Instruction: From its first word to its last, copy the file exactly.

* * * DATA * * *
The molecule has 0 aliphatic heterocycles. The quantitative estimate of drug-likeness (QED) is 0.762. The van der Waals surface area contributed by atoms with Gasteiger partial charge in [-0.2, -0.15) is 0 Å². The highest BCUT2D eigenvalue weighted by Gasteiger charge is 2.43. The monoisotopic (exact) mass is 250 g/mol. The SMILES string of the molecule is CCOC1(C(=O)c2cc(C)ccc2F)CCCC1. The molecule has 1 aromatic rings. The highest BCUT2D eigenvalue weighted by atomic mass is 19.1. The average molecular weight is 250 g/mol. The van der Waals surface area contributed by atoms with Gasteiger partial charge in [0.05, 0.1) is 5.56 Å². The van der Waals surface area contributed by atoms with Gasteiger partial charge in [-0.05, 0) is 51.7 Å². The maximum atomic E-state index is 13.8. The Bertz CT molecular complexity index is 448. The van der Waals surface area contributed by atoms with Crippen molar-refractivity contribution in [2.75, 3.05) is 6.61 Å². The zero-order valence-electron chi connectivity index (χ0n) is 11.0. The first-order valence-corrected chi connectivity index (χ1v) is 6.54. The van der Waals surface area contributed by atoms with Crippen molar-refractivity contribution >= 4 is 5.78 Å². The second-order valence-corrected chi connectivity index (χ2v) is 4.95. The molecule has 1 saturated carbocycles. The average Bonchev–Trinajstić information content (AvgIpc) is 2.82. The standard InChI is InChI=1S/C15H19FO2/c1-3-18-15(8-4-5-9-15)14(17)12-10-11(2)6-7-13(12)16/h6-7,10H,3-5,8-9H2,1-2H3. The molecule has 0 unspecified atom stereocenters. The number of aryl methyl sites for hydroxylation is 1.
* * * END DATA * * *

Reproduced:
The molecule has 0 aliphatic heterocycles. The quantitative estimate of drug-likeness (QED) is 0.762. The van der Waals surface area contributed by atoms with Gasteiger partial charge in [-0.2, -0.15) is 0 Å². The highest BCUT2D eigenvalue weighted by Gasteiger charge is 2.43. The monoisotopic (exact) mass is 250 g/mol. The SMILES string of the molecule is CCOC1(C(=O)c2cc(C)ccc2F)CCCC1. The molecule has 1 aromatic rings. The highest BCUT2D eigenvalue weighted by atomic mass is 19.1. The average molecular weight is 250 g/mol. The van der Waals surface area contributed by atoms with Gasteiger partial charge in [0.05, 0.1) is 5.56 Å². The van der Waals surface area contributed by atoms with Gasteiger partial charge in [-0.05, 0) is 51.7 Å². The maximum atomic E-state index is 13.8. The Bertz CT molecular complexity index is 448. The van der Waals surface area contributed by atoms with Crippen molar-refractivity contribution in [2.75, 3.05) is 6.61 Å². The zero-order valence-electron chi connectivity index (χ0n) is 11.0. The first-order valence-corrected chi connectivity index (χ1v) is 6.54. The van der Waals surface area contributed by atoms with Crippen molar-refractivity contribution >= 4 is 5.78 Å². The second-order valence-corrected chi connectivity index (χ2v) is 4.95. The molecule has 1 saturated carbocycles. The average Bonchev–Trinajstić information content (AvgIpc) is 2.82. The standard InChI is InChI=1S/C15H19FO2/c1-3-18-15(8-4-5-9-15)14(17)12-10-11(2)6-7-13(12)16/h6-7,10H,3-5,8-9H2,1-2H3. The molecule has 0 unspecified atom stereocenters. The number of aryl methyl sites for hydroxylation is 1.